‘When writing a comic try and write no more than a paragraph for each page of the book, and then use that as a guide when you’re scripting and sketching it. A good rule of thumb is to work from the general to the particular to make it more cohesive.’
How technology has changed comics
‘A long time ago it took forever to make a comic- you’d draw it out and then every single dot of ink was painfully transcribed by hand- computers have revolutionized the industry. The internet is a great resource when researching a scene- there are no excuses to get anything wrong anymore.
On Alan Moore…
Does Dave think Alan will view Watchmen? ‘My belief is that Allan will not watch it-he hasn’t seen V for Vendetta!’ he says laughing, and I decide not to press the matter. He says they have an ‘amicable’ relationship though.
Which character doe she most identify with?
‘I identify most with Night Owl, I created the whole look of him, I suggested the costume and everything- he’s who I associate with most- he’s a very gentle man, with a lot to give’. So he has fantasies of being a superhero then? ‘No, not really,’ he says. ‘If I could have a superpower it would be to fly- that’s a very benign power and it would be really amazing’.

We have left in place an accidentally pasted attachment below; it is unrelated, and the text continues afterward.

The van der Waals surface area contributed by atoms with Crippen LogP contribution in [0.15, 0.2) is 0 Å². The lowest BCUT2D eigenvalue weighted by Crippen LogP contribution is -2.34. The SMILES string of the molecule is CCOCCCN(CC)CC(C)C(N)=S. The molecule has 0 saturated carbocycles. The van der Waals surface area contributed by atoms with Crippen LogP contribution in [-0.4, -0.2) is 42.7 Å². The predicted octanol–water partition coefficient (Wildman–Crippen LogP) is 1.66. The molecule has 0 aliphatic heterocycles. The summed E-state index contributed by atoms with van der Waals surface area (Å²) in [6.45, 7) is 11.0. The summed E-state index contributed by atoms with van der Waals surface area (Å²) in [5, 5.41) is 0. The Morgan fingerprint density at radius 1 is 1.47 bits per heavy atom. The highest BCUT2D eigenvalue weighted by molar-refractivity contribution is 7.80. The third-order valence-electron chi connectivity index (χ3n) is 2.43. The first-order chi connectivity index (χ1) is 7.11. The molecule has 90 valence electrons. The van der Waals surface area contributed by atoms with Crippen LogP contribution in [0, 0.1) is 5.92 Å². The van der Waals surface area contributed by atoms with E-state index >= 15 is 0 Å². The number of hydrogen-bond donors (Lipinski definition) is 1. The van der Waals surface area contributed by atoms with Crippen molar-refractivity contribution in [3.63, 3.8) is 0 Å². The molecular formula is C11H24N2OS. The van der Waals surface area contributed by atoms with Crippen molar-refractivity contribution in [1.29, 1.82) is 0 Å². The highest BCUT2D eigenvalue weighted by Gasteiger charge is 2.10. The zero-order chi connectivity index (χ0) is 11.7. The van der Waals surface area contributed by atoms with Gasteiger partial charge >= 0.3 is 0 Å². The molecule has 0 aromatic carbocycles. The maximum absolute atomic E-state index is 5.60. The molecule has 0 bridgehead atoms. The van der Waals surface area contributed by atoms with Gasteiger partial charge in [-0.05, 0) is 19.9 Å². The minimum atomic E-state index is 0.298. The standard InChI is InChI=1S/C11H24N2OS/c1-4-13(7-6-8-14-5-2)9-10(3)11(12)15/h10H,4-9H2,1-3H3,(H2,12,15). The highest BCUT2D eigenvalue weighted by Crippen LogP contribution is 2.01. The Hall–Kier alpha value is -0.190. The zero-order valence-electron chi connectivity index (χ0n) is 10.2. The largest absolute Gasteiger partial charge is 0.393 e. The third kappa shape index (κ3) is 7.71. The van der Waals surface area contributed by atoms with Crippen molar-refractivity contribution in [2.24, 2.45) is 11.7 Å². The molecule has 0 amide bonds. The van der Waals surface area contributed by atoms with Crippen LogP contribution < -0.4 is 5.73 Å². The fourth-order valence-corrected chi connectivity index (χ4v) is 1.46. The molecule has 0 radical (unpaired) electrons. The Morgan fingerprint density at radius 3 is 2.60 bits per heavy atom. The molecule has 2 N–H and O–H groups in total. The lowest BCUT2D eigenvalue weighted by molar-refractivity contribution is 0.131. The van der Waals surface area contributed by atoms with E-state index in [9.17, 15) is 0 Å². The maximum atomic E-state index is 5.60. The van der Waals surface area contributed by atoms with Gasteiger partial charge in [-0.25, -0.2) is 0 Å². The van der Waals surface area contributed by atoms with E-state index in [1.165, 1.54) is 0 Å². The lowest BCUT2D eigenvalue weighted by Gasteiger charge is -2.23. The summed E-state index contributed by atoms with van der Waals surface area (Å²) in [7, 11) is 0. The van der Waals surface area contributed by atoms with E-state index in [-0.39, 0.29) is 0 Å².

What other comic of his would he like to see turned into a movie?
‘One of my favourite heroines is Martha Washington, a young black female character from my earlier works. The collected Martha Stewart collection is out later this year- she’s a very strong character- I’m sure she’d translate well to the big screen’.
What he likes to watch and read
‘When I was younger I read a lot of science fiction, but now I really love non-fiction, and historical novels, I find the history of 100 years ago so fascinating, where people lived without TV and electricity, when sleight of hand and perception really made a difference’.
TV wise, he tends to enjoy a lot of box-sets, as well as having a weak spot for Simon Cowell… ‘ I’m really hooked on Britain’s Got Talent’, he reveals. ‘I also enjoy the Sopranos, the Wire- I do like a good drama!’
But he’s not quite become a pipe and slipper man…
‘ I really enjoy a glass of white wine in the evenings,’ Dave says, ‘ I like a nice Pouilly-Fuissé‘. Well, if you’re offering…
Find out more about Intel’s Digital Artist Awards here.
I’m a huge fan of eBooks as they’re an easy way to transport a huge library around with you, but should you be trying to view a newspaper of textbook, they e screen size tends to be distinctly lacking. Sure you could get the iRex Digital Reader, but you want he whole functionality of the kindle, and the backing of Amazon now, don’t you?